Dog Diabetes: Symptoms, Causes, & Treatment

Dog Diabetes: Symptoms, Causes, & Treatment

Author WDF Staff


Diabetes mellitus is a disease that our dogs can suffer from and that is a disease in which the beta cells of the pancreas stop producing insulin or produce it insufficiently enough for the body's needs.

Getting a diagnosis like that can certainly make us feel very scared for the wellbeing of our furry best friend but should we be scared? How dangerous is dog diabetes actually? How do we treat it and are meds easily accessible?

Find out in the text below.

How can I know if my dog has diabetes?

There are many symptoms that can indicate diabetes in dogs and some of them are frequent urination, increased appetite, increased thirstiness, and inactiveness. Those are the easiest to spot and owners usually have no problem in detecting a change in their dog’s behavior. If you see that your dog has any of these symptoms take them to your vet as soon as possible and have them make a thorough examination and blood test.

After the disease is diagnosed, you should regularly check your dog’s body weight and blood sugar level. The easiest way is to use a glucometer which isn’t expensive and is an effective way to monitor the dog’s health and disease.

How do I treat a dog that has diabetes?

Treating this condition is difficult and can be successfully done by implementing insulin therapy, special diet, and constant monitoring of your dog’s state.

Insulin therapy

Insulin therapy is fairly known and the usual therapy is an intermediate-acting basal insulin. The regime you and your dog should stick to is - food and insulin every 12 hours, with the insulin injection following the after the meal.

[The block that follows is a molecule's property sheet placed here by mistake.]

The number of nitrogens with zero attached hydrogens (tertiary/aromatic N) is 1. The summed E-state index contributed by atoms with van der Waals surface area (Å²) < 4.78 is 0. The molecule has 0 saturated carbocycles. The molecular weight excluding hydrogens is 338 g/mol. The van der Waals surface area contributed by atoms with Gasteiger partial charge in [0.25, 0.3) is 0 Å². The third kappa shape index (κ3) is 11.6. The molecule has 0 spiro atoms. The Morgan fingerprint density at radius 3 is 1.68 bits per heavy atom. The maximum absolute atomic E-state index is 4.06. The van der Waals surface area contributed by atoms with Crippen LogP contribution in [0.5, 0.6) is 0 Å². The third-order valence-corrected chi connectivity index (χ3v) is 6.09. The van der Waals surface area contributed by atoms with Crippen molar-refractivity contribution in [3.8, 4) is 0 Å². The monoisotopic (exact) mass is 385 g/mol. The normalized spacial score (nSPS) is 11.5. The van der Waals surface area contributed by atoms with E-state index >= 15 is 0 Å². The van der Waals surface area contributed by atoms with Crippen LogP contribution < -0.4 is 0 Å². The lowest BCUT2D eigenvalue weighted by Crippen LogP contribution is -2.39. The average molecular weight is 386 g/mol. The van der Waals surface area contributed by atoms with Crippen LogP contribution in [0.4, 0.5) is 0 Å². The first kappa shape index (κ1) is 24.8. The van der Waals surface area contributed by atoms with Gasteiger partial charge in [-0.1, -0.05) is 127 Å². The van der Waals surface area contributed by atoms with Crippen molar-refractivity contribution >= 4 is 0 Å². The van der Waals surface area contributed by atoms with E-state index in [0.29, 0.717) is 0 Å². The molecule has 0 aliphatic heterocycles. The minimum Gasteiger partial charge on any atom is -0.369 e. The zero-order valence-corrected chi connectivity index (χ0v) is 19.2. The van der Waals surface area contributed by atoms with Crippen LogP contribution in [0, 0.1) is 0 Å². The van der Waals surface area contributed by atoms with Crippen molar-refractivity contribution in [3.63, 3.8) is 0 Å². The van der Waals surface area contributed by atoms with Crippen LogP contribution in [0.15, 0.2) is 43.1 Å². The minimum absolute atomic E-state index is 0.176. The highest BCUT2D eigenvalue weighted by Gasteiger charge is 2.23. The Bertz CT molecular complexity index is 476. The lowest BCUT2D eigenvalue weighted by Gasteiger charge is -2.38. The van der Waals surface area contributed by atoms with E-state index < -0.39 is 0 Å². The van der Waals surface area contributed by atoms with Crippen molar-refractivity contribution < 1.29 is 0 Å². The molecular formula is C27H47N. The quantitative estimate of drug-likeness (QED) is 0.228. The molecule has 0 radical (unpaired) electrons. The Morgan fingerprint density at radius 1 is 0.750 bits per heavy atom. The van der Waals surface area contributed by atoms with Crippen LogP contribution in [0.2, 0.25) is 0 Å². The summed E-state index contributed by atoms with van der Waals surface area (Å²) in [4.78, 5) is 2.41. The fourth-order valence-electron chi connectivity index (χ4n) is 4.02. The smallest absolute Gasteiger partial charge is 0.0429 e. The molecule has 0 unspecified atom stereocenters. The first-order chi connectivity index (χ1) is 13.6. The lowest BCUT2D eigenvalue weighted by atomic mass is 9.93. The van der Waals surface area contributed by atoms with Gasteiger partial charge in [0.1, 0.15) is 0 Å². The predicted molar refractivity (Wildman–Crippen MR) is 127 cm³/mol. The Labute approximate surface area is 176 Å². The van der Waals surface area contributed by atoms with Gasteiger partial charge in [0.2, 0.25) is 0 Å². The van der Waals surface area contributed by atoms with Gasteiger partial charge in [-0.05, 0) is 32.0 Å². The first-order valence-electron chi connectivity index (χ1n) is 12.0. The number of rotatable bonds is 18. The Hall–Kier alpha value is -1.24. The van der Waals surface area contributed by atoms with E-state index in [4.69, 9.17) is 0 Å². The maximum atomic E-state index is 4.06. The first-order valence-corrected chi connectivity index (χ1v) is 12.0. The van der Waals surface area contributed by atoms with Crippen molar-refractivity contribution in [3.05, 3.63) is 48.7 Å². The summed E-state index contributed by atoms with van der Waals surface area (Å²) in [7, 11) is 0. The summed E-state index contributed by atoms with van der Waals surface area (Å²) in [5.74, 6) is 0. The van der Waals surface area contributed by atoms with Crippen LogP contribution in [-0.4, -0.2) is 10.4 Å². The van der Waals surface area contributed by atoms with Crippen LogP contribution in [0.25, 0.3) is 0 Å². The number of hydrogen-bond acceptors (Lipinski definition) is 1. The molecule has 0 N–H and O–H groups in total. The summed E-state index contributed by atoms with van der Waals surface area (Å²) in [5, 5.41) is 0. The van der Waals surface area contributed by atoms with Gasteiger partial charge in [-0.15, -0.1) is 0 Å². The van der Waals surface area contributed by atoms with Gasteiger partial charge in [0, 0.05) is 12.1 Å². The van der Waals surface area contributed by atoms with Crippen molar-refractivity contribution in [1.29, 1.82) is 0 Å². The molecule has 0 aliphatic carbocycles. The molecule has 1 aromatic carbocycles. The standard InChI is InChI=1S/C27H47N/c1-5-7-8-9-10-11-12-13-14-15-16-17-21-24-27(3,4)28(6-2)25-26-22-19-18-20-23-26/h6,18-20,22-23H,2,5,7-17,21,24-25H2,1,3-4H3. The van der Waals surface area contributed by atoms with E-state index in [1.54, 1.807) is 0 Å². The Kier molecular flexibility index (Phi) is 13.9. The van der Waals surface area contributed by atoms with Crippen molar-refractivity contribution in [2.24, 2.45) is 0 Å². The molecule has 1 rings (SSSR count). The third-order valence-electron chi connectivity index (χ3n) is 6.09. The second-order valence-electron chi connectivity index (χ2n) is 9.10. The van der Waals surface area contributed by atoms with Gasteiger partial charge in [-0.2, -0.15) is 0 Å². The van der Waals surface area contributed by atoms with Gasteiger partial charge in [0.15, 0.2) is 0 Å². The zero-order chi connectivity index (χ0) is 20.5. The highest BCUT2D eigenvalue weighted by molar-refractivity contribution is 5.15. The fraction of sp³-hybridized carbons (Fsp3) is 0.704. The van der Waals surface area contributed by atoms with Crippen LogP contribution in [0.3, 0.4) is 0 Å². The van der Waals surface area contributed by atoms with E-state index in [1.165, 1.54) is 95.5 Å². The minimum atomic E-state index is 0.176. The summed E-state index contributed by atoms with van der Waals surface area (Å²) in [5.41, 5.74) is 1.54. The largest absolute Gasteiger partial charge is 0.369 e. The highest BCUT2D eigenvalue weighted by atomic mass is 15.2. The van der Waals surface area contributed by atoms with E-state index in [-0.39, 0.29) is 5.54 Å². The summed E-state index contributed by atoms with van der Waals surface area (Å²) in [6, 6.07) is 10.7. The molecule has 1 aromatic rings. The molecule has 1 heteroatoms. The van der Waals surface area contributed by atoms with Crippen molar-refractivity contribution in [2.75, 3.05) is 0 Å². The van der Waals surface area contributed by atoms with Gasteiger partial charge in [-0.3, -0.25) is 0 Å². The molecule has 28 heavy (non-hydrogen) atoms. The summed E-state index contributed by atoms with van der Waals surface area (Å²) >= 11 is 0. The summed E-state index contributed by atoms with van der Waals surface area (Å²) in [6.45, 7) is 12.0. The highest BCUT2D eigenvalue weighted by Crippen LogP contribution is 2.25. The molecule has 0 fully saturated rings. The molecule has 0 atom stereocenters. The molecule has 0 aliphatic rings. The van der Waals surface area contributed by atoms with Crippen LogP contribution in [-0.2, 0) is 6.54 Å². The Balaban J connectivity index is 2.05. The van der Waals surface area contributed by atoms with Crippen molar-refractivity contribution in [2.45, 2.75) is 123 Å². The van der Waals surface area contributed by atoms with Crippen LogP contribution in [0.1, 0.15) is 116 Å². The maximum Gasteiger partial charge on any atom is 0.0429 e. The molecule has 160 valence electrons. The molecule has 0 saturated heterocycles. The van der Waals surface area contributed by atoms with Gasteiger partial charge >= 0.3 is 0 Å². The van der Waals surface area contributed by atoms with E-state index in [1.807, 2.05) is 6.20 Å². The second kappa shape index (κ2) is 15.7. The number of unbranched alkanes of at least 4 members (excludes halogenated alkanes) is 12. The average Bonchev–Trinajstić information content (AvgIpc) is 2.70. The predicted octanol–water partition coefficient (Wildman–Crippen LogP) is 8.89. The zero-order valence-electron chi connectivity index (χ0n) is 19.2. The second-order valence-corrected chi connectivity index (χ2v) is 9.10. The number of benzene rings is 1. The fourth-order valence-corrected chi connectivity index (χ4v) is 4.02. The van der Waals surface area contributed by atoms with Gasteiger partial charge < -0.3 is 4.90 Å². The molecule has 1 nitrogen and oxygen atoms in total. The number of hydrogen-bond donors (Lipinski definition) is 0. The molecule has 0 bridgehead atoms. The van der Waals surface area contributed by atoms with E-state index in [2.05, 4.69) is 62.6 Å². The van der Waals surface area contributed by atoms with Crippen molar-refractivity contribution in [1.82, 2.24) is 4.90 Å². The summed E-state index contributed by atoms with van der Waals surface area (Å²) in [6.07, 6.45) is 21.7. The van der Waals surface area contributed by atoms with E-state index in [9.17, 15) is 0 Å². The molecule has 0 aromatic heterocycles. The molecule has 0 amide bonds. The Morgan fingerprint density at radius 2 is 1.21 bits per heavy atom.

Regulated diet

The diet should be regulated and the prescription diabetes foods should have high fiber value, be rich in complex carbohydrates, and these commercially available foods have proven therapeutic results.

How much does it cost to treat diabetes?

The biggest “cost” in the beginning will be the change in your lifestyle and getting used to new habits. Some of us might not be the most active and to help your dog with diabetes you will need to ensure them with regular physical activity and a healthy life schedule. Sleep and rest are important as well.

Insulin therapy will cost you approximately 90$ per month. An average-sized dog can go through 3 bottles of insulin in a span of one month and one bottle is about 30$, depending on the brand of course. Smaller dogs might need a bottle and a half and bigger dogs can go through 5 or 6 bottles in the same time span.

Industrial dog food that is specific for dogs with diabetes can be a bit pricey but average bags from well-known pet food manufacturers can be found anywhere from 50$ to 80$. We would certainly recommend you ask your vet for advice and what type of food might be the best fit for your particular dog.

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Is there a natural way to lower my dogs blood sugar?

There is actually! The best way to naturally keep under control of your dogs blood sugar levels is regular exercise. Find out how active your dog actually is and what intensity and duration is the best for your dog. Keep in mind not to overwork or overexercise your dog because that can have a counterproductive effect and cause their blood sugar levels to drop too low. Keeping a regular exercise schedule can do wonders for your dogs health and for yours.

Is dog diabetes curable?

Unfortunately, no. Once a dog is diagnosed with diabetes, just like humans, it is a condition that will follow you for the rest of your life. If you do implement treatment methods we mentioned earlier, you and your dog can have a great and healthy life and diabetes will not affect them too badly. The key to that is consistency. You cannot let your dog eat unhealthy foods or let them live an inactive and unhealthy lifestyle.

A diagnosis like this can come as a shock to us and certainly is something that should not be treated lightly. There have been many scientific studies that have not shown any significant effect on a dog’s lifespan or quality if it is treated right. If diabetes is left untreated, it can lead to cataracts, malnutrition, ketoacidosis, increasing weakness in the legs (neuropathy), dehydration, and death.

Just like in humans, dogs are also capable of developing diabetes but thanks to the evolution in science, medicine, and veterinary medicine, this illness can be treated and you can ensure your dog with a healthy, happy, and long life.

World Dog Finder team